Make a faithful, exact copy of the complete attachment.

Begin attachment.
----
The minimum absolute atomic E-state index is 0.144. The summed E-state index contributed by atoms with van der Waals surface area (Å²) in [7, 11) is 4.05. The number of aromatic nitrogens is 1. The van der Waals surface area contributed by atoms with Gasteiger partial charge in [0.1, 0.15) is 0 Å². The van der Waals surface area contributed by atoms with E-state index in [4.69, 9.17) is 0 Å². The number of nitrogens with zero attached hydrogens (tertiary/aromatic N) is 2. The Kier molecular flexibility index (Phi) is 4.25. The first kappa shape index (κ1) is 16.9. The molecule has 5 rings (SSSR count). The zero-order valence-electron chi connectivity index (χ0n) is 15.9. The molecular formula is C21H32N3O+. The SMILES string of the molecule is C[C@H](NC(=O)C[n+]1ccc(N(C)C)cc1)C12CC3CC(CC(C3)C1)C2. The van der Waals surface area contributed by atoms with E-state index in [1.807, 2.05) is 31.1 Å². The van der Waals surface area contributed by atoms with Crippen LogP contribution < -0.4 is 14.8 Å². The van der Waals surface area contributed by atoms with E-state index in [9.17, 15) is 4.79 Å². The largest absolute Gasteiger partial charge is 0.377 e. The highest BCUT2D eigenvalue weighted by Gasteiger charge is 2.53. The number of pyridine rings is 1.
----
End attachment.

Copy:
The minimum absolute atomic E-state index is 0.144. The summed E-state index contributed by atoms with van der Waals surface area (Å²) in [7, 11) is 4.05. The number of aromatic nitrogens is 1. The van der Waals surface area contributed by atoms with Gasteiger partial charge in [0.1, 0.15) is 0 Å². The van der Waals surface area contributed by atoms with E-state index in [4.69, 9.17) is 0 Å². The number of nitrogens with zero attached hydrogens (tertiary/aromatic N) is 2. The Kier molecular flexibility index (Phi) is 4.25. The first kappa shape index (κ1) is 16.9. The molecule has 5 rings (SSSR count). The zero-order valence-electron chi connectivity index (χ0n) is 15.9. The molecular formula is C21H32N3O+. The SMILES string of the molecule is C[C@H](NC(=O)C[n+]1ccc(N(C)C)cc1)C12CC3CC(CC(C3)C1)C2. The van der Waals surface area contributed by atoms with E-state index in [1.807, 2.05) is 31.1 Å². The van der Waals surface area contributed by atoms with Crippen LogP contribution < -0.4 is 14.8 Å². The van der Waals surface area contributed by atoms with E-state index in [9.17, 15) is 4.79 Å². The largest absolute Gasteiger partial charge is 0.377 e. The highest BCUT2D eigenvalue weighted by Gasteiger charge is 2.53. The number of pyridine rings is 1.